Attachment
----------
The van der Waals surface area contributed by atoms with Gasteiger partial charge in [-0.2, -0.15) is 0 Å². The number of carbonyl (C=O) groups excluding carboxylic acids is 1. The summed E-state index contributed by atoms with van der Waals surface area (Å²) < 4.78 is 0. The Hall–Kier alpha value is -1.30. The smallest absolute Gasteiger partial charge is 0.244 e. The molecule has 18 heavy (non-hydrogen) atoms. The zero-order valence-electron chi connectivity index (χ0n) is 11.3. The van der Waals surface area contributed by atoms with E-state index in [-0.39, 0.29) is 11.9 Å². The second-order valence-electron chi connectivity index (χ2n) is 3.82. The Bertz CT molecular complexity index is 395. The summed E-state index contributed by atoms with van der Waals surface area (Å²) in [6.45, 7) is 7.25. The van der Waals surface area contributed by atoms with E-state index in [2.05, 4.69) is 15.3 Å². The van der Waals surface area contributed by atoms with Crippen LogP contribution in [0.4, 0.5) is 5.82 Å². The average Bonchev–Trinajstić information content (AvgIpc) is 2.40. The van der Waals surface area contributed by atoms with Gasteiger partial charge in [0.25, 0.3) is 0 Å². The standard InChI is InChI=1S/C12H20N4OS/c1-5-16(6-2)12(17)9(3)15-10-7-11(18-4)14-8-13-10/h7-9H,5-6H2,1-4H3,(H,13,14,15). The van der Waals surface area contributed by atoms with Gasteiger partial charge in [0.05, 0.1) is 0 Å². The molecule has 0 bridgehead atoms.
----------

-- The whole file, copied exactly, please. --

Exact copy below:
The van der Waals surface area contributed by atoms with Gasteiger partial charge in [-0.2, -0.15) is 0 Å². The number of carbonyl (C=O) groups excluding carboxylic acids is 1. The summed E-state index contributed by atoms with van der Waals surface area (Å²) < 4.78 is 0. The Hall–Kier alpha value is -1.30. The smallest absolute Gasteiger partial charge is 0.244 e. The molecule has 18 heavy (non-hydrogen) atoms. The zero-order valence-electron chi connectivity index (χ0n) is 11.3. The van der Waals surface area contributed by atoms with E-state index in [-0.39, 0.29) is 11.9 Å². The second-order valence-electron chi connectivity index (χ2n) is 3.82. The Bertz CT molecular complexity index is 395. The summed E-state index contributed by atoms with van der Waals surface area (Å²) in [6.45, 7) is 7.25. The van der Waals surface area contributed by atoms with E-state index in [2.05, 4.69) is 15.3 Å². The van der Waals surface area contributed by atoms with Crippen LogP contribution in [0.4, 0.5) is 5.82 Å². The average Bonchev–Trinajstić information content (AvgIpc) is 2.40. The van der Waals surface area contributed by atoms with Gasteiger partial charge in [0.25, 0.3) is 0 Å². The standard InChI is InChI=1S/C12H20N4OS/c1-5-16(6-2)12(17)9(3)15-10-7-11(18-4)14-8-13-10/h7-9H,5-6H2,1-4H3,(H,13,14,15). The van der Waals surface area contributed by atoms with Gasteiger partial charge in [0.05, 0.1) is 0 Å². The molecule has 0 bridgehead atoms.